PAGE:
IIAR-2 takes charge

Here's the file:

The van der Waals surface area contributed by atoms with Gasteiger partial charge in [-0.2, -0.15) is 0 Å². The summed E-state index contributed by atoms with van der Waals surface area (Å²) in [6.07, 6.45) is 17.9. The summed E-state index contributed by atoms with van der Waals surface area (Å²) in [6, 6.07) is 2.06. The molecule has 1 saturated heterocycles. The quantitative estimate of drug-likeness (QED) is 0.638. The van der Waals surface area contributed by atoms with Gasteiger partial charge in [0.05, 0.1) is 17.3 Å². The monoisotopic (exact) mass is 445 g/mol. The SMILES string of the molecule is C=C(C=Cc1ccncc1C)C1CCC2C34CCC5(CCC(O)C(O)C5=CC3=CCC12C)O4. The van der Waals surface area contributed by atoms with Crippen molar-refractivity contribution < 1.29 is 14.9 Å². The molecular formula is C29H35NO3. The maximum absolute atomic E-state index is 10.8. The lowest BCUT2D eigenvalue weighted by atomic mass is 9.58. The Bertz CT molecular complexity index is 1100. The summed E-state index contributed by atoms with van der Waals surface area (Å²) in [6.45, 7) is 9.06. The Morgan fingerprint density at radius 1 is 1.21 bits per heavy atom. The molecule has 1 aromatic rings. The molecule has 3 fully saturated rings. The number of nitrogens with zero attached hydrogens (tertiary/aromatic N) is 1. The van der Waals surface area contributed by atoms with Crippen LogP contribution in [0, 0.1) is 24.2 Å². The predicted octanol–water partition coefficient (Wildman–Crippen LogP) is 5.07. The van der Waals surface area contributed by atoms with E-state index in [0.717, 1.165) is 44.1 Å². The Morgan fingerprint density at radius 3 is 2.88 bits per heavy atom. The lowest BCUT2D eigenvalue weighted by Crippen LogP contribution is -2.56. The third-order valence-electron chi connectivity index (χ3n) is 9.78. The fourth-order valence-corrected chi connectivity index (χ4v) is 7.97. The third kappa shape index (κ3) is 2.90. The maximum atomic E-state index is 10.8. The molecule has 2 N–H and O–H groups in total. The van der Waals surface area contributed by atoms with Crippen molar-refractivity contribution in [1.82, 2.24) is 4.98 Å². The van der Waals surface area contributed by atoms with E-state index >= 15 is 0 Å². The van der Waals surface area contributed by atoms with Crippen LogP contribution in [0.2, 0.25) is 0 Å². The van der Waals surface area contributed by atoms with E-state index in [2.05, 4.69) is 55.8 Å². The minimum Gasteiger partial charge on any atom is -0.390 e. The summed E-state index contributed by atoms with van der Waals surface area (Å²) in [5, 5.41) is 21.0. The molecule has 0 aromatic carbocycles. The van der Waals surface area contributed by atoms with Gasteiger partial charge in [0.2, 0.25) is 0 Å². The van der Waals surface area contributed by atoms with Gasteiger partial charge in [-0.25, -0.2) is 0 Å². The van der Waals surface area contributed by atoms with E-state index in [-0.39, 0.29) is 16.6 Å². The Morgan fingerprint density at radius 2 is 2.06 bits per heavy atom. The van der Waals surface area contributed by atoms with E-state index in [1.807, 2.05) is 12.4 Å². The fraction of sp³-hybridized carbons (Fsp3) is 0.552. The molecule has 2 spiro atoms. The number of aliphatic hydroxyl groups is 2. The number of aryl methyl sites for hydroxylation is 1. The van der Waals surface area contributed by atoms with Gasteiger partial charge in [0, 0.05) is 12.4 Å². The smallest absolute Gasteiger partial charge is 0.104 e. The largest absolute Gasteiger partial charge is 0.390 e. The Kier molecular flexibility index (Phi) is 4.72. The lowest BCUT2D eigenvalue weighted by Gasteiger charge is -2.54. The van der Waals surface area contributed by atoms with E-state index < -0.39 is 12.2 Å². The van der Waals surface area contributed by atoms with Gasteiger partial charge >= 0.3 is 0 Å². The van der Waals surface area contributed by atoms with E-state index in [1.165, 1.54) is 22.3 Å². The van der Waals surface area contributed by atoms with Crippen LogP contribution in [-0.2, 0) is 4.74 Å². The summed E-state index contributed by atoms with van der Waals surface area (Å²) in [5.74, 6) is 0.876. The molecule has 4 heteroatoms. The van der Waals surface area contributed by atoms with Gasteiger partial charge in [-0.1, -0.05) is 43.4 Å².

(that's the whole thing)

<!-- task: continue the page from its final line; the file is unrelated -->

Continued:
The IIAR’s updated ammonia safety standard, along with several of its other standards, is becoming a reference for other code and standards bodies. In November 2015, the International Institute of Ammonia Refrigeration (IIAR) released an updated version of its IIAR-2 operational and safety standard for ammonia refrigeration. Under the revision, the 33-year-old IIAR-2 standard, for the first time, addresses ammonia equipment outside the machine room such as low-charge ammonia packaged systems, as well as explicitly covering ammonia/CO2systems. It hasn’t taken long for other code and standards bodies to notice the updated IIAR-2 standard as well as other IIAR standards, and start incorporating them into their latest codes, said Jeffrey Shapiro, president of the International Code Consultants and a long-time IIAR code consultant, at the IIARs Natural Refrigeration Conference & Heavy Equipment Expo, held in San Antonio, Texas February 28-March 1. Another significant development is that ASHRAE-15 in January approved taking ammonia out of ASHRAE-15 in the next edition. “That was approved by the technical committee and will be out for public review,” said Shapiro, asking for IIAR members’ support for the change. “It’s a huge step in the right direction for the ASHRAE technical committee to recognize the value of IIAR-2 as a stand-alone standard,” he said. Concerns about A2Ls One of the key developments in the refrigeration industry is the emergence of A2L refrigerants, typically HFO blends that are classified by ASHRAE has having low flammability. ASHRAE is currently processing two amendments regarding A2Ls, an addendum D for air conditioning and an addendum H for industrial and commercial refrigeration systems. ASHRAE is “moving to expand A2Ls,” and the UMC and the International Fire Code plan to include them in 2018 editions, while UL is developing standards to accommodate A2L equipment, Shapiro said. But Shapiro, who has a degree in fire protection engineering, took a highly critical view of A2Ls. “This is a huge issue for the entire refrigeration industry right now,” he said. “Should we allow flammable refrigerants to be piped throughout buildings for refrigeration systems and air conditioning? The real concern is fire risk.” He added: “The rush to market can be consequential in a negative way.” Ammonia, classified as a B2 refrigerant (low flammability and toxic above 400 ppm) has the advantage of emitting a pungent odor that serves as an alert, while A2Ls don’t have that characteristic, he said. “You’re going to smell the ammonia but you’re not going to know the ASLs are there. We’re putting all of our eggs in the leak detection basket. “I think ammonia is highly overlooked in these environments because relatively speaking I’d rather know there's a problem than rely on a detector’s algorithm,” he said.   Read More
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